This policy and the associated procedure set out Thrive Homes’ approach to tackling anti-social behaviour (ASB).
2. Version History
Reviewed by Assistant Director - Customer and Thrive's Customer Working Group.
‘Anti-Social Behaviour’ (ASB) can take many forms, ranging from noise nuisance, criminal damage, verbal abuse and other types of criminality. This policy establishes Thrive Homes role in tackling ASB. It covers issues of ASB, harassment, domestic abuse and hate crime and unless stated otherwise, it uses the term ASB to incorporate all of these acts.
We recognise that ASB can have a very disruptive effect on neighbourhoods and communities and does not just affect those who are directly involved in the situation. We take ASB seriously and aim to balance enforcement action and intervention with prevention. We adopt a supportive approach when dealing with victims (including domestic abuse survivors), witnesses and alleged perpetrators, and will be flexible in our approach to manage incidents, working in partnership with both internal and external partners to tackle the issues.
Thrive Homes is committed to taking effective action and using the powers available to us, where we consider they can provide effective remedy. We recognise that customers and other agencies share this responsibility, and it will not always be appropriate for Thrive Homes to lead. We recognise the detrimental effect that ASB can have on the lives of our customers and communities, but it is important that complainants and victims of ASB are clear about both the circumstances in which we can intervene and the sanctions available to us. We will not raise expectations that we can take action where we cannot or where primary responsibility and powers lie elsewhere.
We believe that everyone has the right to their chosen lifestyle providing this does not breach the terms and conditions of any tenancy agreement or lease and/or affect the quality of life of others. This necessitates a degree of tolerance of, and respect for the requirements and needs of other people, and we will promote this to customers when responding to their concerns.
This policy applies to customers of all tenures living in a home owned or managed by Thrive. This includes but is not limited to:
- general needs
- sheltered housing,
- temporary accommodation,
- intermediate rent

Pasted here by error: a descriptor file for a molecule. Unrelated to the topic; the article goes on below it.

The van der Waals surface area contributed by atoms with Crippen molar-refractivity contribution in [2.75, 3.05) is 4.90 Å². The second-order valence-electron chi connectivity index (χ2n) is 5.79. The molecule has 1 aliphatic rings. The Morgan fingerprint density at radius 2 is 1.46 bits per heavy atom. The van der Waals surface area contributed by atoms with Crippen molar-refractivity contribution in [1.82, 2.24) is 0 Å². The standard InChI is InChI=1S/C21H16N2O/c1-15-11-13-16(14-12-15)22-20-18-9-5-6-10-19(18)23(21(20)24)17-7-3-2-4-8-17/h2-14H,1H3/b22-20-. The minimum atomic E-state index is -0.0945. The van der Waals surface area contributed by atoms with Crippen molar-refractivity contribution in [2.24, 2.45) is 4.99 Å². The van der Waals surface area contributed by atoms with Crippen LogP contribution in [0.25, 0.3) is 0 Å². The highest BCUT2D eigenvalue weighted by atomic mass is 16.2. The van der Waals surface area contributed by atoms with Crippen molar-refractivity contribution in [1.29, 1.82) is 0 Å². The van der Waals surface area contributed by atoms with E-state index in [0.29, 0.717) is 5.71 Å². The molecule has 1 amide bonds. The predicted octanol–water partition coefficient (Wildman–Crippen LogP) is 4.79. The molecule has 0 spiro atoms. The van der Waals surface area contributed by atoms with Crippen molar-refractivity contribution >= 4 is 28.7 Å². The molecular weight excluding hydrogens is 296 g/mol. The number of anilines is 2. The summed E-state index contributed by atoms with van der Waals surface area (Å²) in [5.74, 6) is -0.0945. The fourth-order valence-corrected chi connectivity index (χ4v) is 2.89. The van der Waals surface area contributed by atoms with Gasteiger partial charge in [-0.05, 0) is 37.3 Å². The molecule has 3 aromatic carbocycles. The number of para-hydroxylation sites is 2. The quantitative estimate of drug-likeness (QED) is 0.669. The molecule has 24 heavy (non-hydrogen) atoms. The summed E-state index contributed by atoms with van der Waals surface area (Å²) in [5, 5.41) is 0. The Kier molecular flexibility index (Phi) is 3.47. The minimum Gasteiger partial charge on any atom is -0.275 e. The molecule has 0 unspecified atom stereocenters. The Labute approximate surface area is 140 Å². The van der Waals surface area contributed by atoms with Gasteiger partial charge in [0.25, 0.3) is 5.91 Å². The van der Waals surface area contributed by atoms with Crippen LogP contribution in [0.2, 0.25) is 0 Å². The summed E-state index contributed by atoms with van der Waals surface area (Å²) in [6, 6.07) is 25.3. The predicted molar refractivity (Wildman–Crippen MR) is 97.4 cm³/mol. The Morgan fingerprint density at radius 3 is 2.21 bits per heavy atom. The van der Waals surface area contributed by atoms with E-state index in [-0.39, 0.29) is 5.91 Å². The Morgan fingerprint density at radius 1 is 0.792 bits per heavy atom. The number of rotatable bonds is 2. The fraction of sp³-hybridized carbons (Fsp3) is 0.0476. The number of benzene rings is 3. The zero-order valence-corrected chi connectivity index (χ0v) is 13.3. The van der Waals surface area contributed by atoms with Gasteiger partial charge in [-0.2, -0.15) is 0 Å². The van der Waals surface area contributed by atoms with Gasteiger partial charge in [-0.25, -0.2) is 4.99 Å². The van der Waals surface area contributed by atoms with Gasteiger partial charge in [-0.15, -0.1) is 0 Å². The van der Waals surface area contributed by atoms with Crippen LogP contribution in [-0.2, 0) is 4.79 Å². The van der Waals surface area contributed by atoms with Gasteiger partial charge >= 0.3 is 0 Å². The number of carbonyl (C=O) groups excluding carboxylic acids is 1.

- market rent
- shared ownership
If necessary, we may take legal action under the terms of the tenancy agreement, lease, licence and other relevant legislation available to us.
This policy will not apply to issues involving Thrive Homes employees or our contractors, even if the allegation made meets the definition of ASB. All allegations involving employees or contractors will be dealt with under our Complaints Policy.
5. Policy Objectives
This policy will set out our approach to:
- How we will work with partner agencies to deter and tackle ASB in the neighbourhoods where we provide housing, including shared spaces.
- How we tackle and deter hate incidents in neighbourhoods where we provide housing
- Ensuring customers are made aware of their responsibilities and rights in relation to ASB
- Our commitment and how we tackle and deter ASB and hate incidents in the neighbourhood where we provide housing in a way that reflects a shared understanding of other local agencies.
- How we will work with our customers and consider preventative measures tailored towards their needs. Taking prompt and appropriate action to deal with ASB before it escalates, with a focus on resolving the issue and having regard to the full range of tools and legal powers available.
- Ensuring all customers can easily report ASB, how we will keep customers informed about the status of their case where Thrive are responsible and how we will signpost customers where we are not.
- Supporting victims and witnesses and working with perpetrators.
What is ASB?
Anti-social behaviour is defined by Section 2(1) of the Anti-social Behaviour, Crime and Policing Act 2014 as conduct that: